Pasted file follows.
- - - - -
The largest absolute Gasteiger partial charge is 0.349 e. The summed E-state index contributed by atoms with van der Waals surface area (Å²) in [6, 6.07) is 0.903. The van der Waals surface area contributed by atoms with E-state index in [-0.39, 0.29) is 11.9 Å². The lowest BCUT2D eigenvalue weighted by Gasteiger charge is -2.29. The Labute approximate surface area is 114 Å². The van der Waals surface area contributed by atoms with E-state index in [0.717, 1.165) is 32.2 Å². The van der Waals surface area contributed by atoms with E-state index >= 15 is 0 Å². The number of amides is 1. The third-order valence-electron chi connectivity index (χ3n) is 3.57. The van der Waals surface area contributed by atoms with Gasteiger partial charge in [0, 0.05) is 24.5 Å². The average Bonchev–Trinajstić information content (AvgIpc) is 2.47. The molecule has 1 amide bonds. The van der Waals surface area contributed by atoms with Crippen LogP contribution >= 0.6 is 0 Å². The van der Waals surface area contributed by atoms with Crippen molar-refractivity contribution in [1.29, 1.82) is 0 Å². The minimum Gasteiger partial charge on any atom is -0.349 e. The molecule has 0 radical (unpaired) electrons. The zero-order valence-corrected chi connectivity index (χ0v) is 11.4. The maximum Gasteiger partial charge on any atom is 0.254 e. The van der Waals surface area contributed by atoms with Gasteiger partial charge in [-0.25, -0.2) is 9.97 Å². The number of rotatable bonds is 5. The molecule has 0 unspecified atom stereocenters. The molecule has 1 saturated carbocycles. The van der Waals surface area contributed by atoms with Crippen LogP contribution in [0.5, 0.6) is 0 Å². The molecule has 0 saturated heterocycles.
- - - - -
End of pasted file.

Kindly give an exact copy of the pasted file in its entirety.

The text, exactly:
The largest absolute Gasteiger partial charge is 0.349 e. The summed E-state index contributed by atoms with van der Waals surface area (Å²) in [6, 6.07) is 0.903. The van der Waals surface area contributed by atoms with E-state index in [-0.39, 0.29) is 11.9 Å². The lowest BCUT2D eigenvalue weighted by Gasteiger charge is -2.29. The Labute approximate surface area is 114 Å². The van der Waals surface area contributed by atoms with E-state index in [0.717, 1.165) is 32.2 Å². The van der Waals surface area contributed by atoms with E-state index >= 15 is 0 Å². The number of amides is 1. The third-order valence-electron chi connectivity index (χ3n) is 3.57. The van der Waals surface area contributed by atoms with Gasteiger partial charge in [0, 0.05) is 24.5 Å². The average Bonchev–Trinajstić information content (AvgIpc) is 2.47. The molecule has 1 amide bonds. The van der Waals surface area contributed by atoms with Crippen LogP contribution >= 0.6 is 0 Å². The van der Waals surface area contributed by atoms with Crippen molar-refractivity contribution in [1.29, 1.82) is 0 Å². The minimum Gasteiger partial charge on any atom is -0.349 e. The molecule has 0 radical (unpaired) electrons. The zero-order valence-corrected chi connectivity index (χ0v) is 11.4. The maximum Gasteiger partial charge on any atom is 0.254 e. The van der Waals surface area contributed by atoms with Gasteiger partial charge in [-0.25, -0.2) is 9.97 Å². The number of rotatable bonds is 5. The molecule has 0 unspecified atom stereocenters. The molecule has 1 saturated carbocycles. The van der Waals surface area contributed by atoms with Crippen LogP contribution in [0.5, 0.6) is 0 Å². The molecule has 0 saturated heterocycles.